• In our experience, many organisations start by saying they don't share much data with third-parties but often the number of third-parties increases as a more detailed review takes place (for example, regulators, tax authorities and credit reference agencies).
    • The GDPR obliges controllers to ensure contracts with third parties are compliant, so any external access to personal data should be fully documented.
  • The organisation should amend their privacy notices to comply with GDPR
    • Lawful basis of processing, data retention periods and details of the individual's rights to complain to the ICO.
    • The requirements for inclusion are detailed in the ICO's Privacy Notices Code of Practice.
  • The organisation should ensure that their procedures cover the rights of the individual introduced in the GDPR, including the deletion of personal data and provision of data electronically in a commonly used format
    • Operational compliance may involve extensive revision to current procedures.
    • Many organisations will already offer some electronic data downloads and this touches other areas such as the payment accounts directive and the payments services directive which have new requirements coming into force over the next 12 - 18 months.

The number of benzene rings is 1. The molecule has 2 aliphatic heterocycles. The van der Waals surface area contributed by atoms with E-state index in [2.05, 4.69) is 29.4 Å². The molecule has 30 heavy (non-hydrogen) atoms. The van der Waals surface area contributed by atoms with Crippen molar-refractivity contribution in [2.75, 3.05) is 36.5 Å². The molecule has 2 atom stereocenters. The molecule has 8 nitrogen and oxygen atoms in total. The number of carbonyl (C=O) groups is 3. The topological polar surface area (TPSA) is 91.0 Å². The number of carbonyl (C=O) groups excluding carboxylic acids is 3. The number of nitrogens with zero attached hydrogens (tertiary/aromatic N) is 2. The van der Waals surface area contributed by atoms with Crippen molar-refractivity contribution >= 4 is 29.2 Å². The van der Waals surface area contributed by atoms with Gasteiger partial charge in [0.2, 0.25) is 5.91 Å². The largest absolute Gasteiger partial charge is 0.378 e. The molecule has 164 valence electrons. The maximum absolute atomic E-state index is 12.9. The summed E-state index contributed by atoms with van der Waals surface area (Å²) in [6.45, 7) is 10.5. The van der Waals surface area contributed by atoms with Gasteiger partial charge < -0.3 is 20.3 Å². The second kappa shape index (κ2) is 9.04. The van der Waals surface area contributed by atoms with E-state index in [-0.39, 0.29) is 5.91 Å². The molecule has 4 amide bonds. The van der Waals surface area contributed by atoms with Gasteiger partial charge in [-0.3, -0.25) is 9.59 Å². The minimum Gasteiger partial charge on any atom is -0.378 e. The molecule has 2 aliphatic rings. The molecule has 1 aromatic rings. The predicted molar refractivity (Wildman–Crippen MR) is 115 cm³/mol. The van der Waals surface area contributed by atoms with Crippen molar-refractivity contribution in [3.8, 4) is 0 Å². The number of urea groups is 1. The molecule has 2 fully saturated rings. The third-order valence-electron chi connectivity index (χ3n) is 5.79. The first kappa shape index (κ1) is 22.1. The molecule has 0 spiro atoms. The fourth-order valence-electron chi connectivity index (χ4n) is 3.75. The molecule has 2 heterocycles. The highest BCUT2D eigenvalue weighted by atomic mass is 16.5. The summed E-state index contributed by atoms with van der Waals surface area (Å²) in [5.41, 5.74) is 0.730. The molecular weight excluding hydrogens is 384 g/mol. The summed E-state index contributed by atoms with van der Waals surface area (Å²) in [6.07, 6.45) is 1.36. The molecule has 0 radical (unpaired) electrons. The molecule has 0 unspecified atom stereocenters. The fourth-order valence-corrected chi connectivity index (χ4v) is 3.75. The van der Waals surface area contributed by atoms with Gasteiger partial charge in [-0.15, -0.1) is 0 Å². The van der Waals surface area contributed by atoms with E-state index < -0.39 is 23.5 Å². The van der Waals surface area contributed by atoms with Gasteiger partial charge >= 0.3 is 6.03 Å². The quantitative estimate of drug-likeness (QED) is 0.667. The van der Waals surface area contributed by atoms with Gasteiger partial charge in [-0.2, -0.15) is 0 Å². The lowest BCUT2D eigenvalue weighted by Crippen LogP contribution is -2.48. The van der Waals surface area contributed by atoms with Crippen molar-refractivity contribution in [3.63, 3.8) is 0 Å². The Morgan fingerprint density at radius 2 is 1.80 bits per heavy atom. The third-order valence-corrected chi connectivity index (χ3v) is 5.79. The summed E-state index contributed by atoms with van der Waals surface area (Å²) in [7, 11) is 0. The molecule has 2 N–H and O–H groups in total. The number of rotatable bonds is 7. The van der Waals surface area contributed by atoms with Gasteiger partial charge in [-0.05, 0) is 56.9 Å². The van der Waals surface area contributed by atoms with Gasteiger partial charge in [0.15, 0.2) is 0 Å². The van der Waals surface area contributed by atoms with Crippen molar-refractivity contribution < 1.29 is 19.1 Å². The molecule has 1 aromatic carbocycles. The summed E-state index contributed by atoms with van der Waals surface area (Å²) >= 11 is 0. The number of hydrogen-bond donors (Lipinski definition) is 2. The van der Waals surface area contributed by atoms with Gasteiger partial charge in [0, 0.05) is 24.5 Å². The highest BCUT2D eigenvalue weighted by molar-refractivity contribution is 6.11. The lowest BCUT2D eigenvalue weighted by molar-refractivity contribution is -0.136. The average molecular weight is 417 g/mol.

• The organisation should update their procedures to take account of the logistical implications of new rules and restrictions related to the handling of access requests
    • All personal data for a single individual will need to be collated from various systems used by the organisation.
    • Requests for access and objections will need to be processed in shorter times and for free as standard.
    • Depending on the size of the organisation and expected volumes of requests this may be something that is made available automatically via the internet channel based on customer requests.
    • As these requests are now free-of-charge the barrier to requesting them is lower than it was and there is likely to be significant publicity about this right, potentially leading to more requests.